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Islamic Contract

We will start our discussion of the Islamic Contract with three terminologies of the Islamic Jurisprudence which are pertinent to be understood at the outset of this chapter. They are:

  • Unilateral Promise (Wa’ da)
  • Bilateral Promise (Muwa ’Adah or Muahaidah)
  • Contract (Aqd)

Unilateral Promise (Wa’da)

It refers to a unilateral undertaking or promise extended by one person to another in which he promises to execute a contract in the future. E.g. to sell or buy something in the future. Since it is a unilateral promise, no question of future sale arises, as the future sale is not allowed in Islam.

For e.g. ’A’ promises to sell his car to ’B’ within the next three months for Rupees Two Hundred and Fifty Thousand (Rs. 250,000), this is a unilateral undertaking or Wa’da.


  • Wa’da is enforceable under the present law enforced.
  • According to Imam Abu Hanifa, Wa’da is not enforceable by law (Oada’an) but there is a moral obligation (Diayanat’an) on the promisor. However, some of the Hanafi jurists argue that Some Of the promises can be made enforceable under the doctrine of necessity.
  • According to Imam Malik, Wa’da is enforceable by law.
  • The consensus (Ijma) of present-day Scholars is that Wa’da is enforceable by law until and unless the promisor is not in a position to fulfill his/her promise. In this case, if it is not due to any of his negligence then he has to make good the loss to the promiser. For example, in case here,’ A’ promises to sell a horse to ‘B’ and the horse dies without any negligence on part of ’A’, then no damages are due on ’A’ for ’B’. But if it is due to his negligence then he has to make good the actual loss to the promises. This will be the case where ’A’ promises to sell a horse to ’B’ for Rs. 10,000 within the next month and subsequently sells it to ’C’ before the month elapses. This is a willful act of the promisor that loads to his inability to fulfill his promise to the promise, therefore, the promisor needs to compensate for the promises.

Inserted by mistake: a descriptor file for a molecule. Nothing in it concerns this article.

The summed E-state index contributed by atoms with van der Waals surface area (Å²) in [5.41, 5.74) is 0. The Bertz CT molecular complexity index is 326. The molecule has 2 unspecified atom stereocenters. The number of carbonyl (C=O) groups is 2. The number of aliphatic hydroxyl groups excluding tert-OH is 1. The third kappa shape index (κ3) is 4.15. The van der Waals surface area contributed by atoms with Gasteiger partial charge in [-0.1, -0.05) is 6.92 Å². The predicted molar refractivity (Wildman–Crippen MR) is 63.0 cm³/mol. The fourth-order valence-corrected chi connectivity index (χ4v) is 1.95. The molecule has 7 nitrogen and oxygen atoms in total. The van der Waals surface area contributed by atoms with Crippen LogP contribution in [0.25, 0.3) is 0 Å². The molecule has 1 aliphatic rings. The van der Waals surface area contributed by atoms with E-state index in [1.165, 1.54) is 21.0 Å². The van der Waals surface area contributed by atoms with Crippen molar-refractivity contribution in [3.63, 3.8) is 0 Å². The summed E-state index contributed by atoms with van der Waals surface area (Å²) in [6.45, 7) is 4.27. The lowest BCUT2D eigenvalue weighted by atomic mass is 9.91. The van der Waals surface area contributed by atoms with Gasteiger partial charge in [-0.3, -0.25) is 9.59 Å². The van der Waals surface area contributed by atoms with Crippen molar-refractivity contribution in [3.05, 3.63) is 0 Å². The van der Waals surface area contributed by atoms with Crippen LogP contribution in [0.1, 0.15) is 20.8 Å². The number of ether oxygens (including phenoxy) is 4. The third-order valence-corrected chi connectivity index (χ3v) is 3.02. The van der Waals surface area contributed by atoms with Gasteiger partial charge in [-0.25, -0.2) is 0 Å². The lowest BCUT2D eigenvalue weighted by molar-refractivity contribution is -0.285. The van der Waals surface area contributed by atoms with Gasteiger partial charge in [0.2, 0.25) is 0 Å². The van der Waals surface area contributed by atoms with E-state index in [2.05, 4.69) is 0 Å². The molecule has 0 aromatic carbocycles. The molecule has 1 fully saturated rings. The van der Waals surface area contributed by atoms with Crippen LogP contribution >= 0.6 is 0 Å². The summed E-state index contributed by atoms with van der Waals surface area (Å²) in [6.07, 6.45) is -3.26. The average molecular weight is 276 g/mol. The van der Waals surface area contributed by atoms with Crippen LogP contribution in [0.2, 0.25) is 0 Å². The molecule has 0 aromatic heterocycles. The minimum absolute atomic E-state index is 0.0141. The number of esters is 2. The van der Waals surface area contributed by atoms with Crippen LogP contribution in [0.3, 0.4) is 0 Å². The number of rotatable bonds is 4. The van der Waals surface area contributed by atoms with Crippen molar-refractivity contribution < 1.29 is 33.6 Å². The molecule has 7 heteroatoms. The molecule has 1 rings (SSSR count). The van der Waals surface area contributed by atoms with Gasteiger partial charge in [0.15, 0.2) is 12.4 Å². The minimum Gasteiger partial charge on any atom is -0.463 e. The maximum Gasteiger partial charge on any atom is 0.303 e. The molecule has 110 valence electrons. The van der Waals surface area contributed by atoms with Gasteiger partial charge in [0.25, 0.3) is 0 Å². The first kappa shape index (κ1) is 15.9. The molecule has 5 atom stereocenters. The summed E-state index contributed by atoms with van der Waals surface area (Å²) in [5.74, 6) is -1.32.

Consider another example ‘A’ was promised to purchase a Horse from ’B’ for Rs. 10,000. As a result of a promise to purchase by ’A’, ’B’ has purchased a horse for Rs. 8,000 – from the market to sell it to ’A’ for Rs 10,000/. on the promised date of purchase, ‘A’ refused to purchase the Horse from ‘B’. As a result of a breach of promise by ‘A’, the horse was sold by ’B’ in the market for Rs. 7500, at a Joss of Rs 500. This loss of Rs. 500 is the actual loss as a result of a breach of promise by ‘A’, which can be claimed by ’B’ from ‘A’.

Agreement (Muwa’adah or Mu’ahadah)

  • It means bilateral undertaking (Mutual promise) or agreement.
  • According to the majority of the present-day Scholars of Islamic Jurisprudence, Muwa’adah is not allowed in situations where Aqd is not allowed (e.g. forward contracts), and thus is not enforceable by law. This view is adopted by the majority of Islamic Financial Institutions of present-day and even by AAOIFI.
  • According to some Scholars of the Sub-continent (followers of Hanafi School), Muwa’adah is enforceable by law, however, Muwa’adah Of transactions like short-selling of currencies or shares is not allowed.

Contract (Aqd’)

  • An Aqd’ or contract is a bilateral agreement that is executed between two or more parties.


Contract of Sale, Contract of Marriage, etc.

Types of Aqd’

  • Uqood e Mu’awadah (Compensatory Contract)
  • Uqood e Ghaer Mu’awadah (Non-Compensatory Contract)

Uqood e Mu’awadah (Compensatory Contract)

These are compensatory contract where one person sells something to someone else for a price or compensation, for example, sale of a pen by ’A’ to ’B’ for Re. 50.

Uqood e Ghaer Mu‘awadah (Non-Compensatory Contract)

These are non-compensatory contracts where one person gives something to someone else without any compensation for example a contract of loan gift.

Essentials of Aqd’

Your essential elements are required to constitute a valid Aqd.

  • Mutaa’qidain (Contractors)
  • Alfaz e Aqd (Wording of Contract)
  • Ma’qood Alaih (Subject Matter)
  • Ma’qood Bi’hi (Consideration)

Mutaa’qidain {Contractors)

The contractors must not be mahjoor i.e. restricted to make a contract. Islamic Shariah identifies three types of people as mahjoor.

  • An insane person
  • A child not mature enough to understand the nature of the transaction
  • A slave not permitted by his master to enter into a contract

Alfaz e Ana (Wording of Contract)

Alfaz e Aqd should be absolute and immediate and non-contingent to a future event as a future contract Is not allowed in Islam. Also, the wordings should be unconditional. If the wordings of the contract are conditional, the condition must adhere to the following rules of Islamic jurisprudence.

Basic Rules for the Validity of Conditions In Contract:

There are four basic rules for budging the validity of conditions in a contract:

  • A condition that is not against the contract is a valid condition.